- whether APRA should take more public enforcement action including litigation to achieve general deterrence effects in appropriate cases and publicly disclose enforcement priority areas.
- APRA adds that it is also rethinking its approach to overseeing culture in light of the issues identified by the Commission. 'The Commission has demonstrated how poor culture together with weak governance within organisation can allow incentives for misconduct to persist undetected within an organisation's business operations. APRA agrees that culture is a key driver of an institution's operations but notes that regulatory oversight of culture is a relatively new and developing field. Clearly this is an area where more work is required APRA's current focus in this area is on accountability and remuneration' the submission states.
A more 'active' approach to responding to conduct and compliance risk (but not a wholesale rethink): Though both APRA and the Australian Securities and Investments Commission (ASIC) have a role to play in guarding against/enforcing standards of governance, APRA writes, ultimately behavioural change is a matter for boards and industry must take 'more responsibility, not less, for maintaining appropriate standards of conduct and guarding against misconduct'. APRA also notes that regulatory responses to compliance need to be tailored to the circumstances of the particular breach, as taking formal legal action on every occasion could result in financial institutions becoming 'wary of all but the most simple and low risk transactions with a much reduced incentive to innovate' which would in turn limit access to/increase costs of financial services.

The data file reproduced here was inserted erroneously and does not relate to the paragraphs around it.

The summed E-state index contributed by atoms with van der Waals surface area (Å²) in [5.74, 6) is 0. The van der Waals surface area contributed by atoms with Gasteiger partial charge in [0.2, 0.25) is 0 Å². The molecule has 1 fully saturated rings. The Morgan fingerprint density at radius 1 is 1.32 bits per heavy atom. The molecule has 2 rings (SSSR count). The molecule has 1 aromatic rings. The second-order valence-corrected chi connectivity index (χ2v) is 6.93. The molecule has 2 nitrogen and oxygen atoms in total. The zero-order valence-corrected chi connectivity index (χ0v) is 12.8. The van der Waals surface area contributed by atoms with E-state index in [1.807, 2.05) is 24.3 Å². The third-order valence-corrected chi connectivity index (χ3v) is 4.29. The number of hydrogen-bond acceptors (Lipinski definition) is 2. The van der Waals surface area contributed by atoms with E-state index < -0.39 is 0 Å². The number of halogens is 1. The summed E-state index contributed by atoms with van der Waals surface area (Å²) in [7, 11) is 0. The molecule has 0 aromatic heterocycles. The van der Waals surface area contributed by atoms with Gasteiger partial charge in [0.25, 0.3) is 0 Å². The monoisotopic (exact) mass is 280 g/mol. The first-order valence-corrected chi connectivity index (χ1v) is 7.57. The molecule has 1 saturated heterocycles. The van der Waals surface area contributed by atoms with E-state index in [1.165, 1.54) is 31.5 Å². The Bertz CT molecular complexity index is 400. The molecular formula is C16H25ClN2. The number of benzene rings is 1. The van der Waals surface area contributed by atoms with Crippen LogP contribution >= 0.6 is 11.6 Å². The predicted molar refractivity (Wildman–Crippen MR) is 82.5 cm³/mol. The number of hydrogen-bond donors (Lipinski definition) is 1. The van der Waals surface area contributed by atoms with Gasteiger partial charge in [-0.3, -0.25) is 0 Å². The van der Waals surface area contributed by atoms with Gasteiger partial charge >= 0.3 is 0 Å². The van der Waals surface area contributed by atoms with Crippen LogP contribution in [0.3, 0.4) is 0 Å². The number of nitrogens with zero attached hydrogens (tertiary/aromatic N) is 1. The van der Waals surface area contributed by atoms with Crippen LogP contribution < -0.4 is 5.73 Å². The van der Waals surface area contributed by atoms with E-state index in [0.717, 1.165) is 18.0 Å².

The role of industry codes of conduct
- Supportive in principle: Commenting on the roles of industry codes of conduct, APRA writes that it 'remains supportive in principle of comprehensively adopted and robust industry codes' which in its view deliver 'flexibility within the regulatory architecture to respond to emerging risks and evolving community expectations' and avoid the need for additional legislation/regulation. Having said this, APRA notes that in practice not all entities subscribe or adhere to relevant codes. APRA goes on to say that though it does not have any direct responsibility with respect to industry codes, it does engage on the design of Codes to ensure alignment with prudential requirements. APRA comments that in its view, this approach strikes 'a reasonable balance between engagement about the robustness of industry codes, and ensuring that industry bodies and institutions that are code signatories remain accountable for effective adherence to relevant codes'.